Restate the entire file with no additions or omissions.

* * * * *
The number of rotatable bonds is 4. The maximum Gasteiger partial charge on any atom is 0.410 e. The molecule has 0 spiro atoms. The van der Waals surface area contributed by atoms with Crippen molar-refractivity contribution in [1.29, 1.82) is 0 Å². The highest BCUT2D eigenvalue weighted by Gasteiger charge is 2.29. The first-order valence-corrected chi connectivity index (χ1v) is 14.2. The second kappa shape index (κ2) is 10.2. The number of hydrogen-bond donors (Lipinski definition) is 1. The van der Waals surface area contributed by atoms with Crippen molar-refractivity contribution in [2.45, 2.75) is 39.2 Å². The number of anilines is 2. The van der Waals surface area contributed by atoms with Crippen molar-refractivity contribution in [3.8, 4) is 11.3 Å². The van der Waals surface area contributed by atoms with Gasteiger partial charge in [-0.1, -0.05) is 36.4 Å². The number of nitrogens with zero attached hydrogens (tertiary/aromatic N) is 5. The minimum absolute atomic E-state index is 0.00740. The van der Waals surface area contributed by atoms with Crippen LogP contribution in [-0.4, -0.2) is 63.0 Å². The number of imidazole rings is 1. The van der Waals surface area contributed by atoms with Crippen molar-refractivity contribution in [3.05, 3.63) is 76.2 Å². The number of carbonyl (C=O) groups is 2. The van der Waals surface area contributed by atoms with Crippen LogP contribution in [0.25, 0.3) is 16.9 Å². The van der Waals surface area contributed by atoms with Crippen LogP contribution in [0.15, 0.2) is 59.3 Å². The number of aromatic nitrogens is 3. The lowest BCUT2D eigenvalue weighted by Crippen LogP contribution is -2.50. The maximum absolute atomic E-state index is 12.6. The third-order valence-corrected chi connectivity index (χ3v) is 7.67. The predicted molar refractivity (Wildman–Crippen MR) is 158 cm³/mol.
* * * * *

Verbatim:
The number of rotatable bonds is 4. The maximum Gasteiger partial charge on any atom is 0.410 e. The molecule has 0 spiro atoms. The van der Waals surface area contributed by atoms with Crippen molar-refractivity contribution in [1.29, 1.82) is 0 Å². The highest BCUT2D eigenvalue weighted by Gasteiger charge is 2.29. The first-order valence-corrected chi connectivity index (χ1v) is 14.2. The second kappa shape index (κ2) is 10.2. The number of hydrogen-bond donors (Lipinski definition) is 1. The van der Waals surface area contributed by atoms with Crippen molar-refractivity contribution in [2.45, 2.75) is 39.2 Å². The number of anilines is 2. The van der Waals surface area contributed by atoms with Crippen molar-refractivity contribution in [3.8, 4) is 11.3 Å². The van der Waals surface area contributed by atoms with Gasteiger partial charge in [-0.1, -0.05) is 36.4 Å². The number of nitrogens with zero attached hydrogens (tertiary/aromatic N) is 5. The minimum absolute atomic E-state index is 0.00740. The van der Waals surface area contributed by atoms with Crippen LogP contribution in [-0.4, -0.2) is 63.0 Å². The number of imidazole rings is 1. The van der Waals surface area contributed by atoms with Crippen molar-refractivity contribution in [3.05, 3.63) is 76.2 Å². The number of carbonyl (C=O) groups is 2. The van der Waals surface area contributed by atoms with Crippen LogP contribution in [0.25, 0.3) is 16.9 Å². The van der Waals surface area contributed by atoms with Crippen LogP contribution in [0.15, 0.2) is 59.3 Å². The number of aromatic nitrogens is 3. The lowest BCUT2D eigenvalue weighted by Crippen LogP contribution is -2.50. The maximum absolute atomic E-state index is 12.6. The third-order valence-corrected chi connectivity index (χ3v) is 7.67. The predicted molar refractivity (Wildman–Crippen MR) is 158 cm³/mol.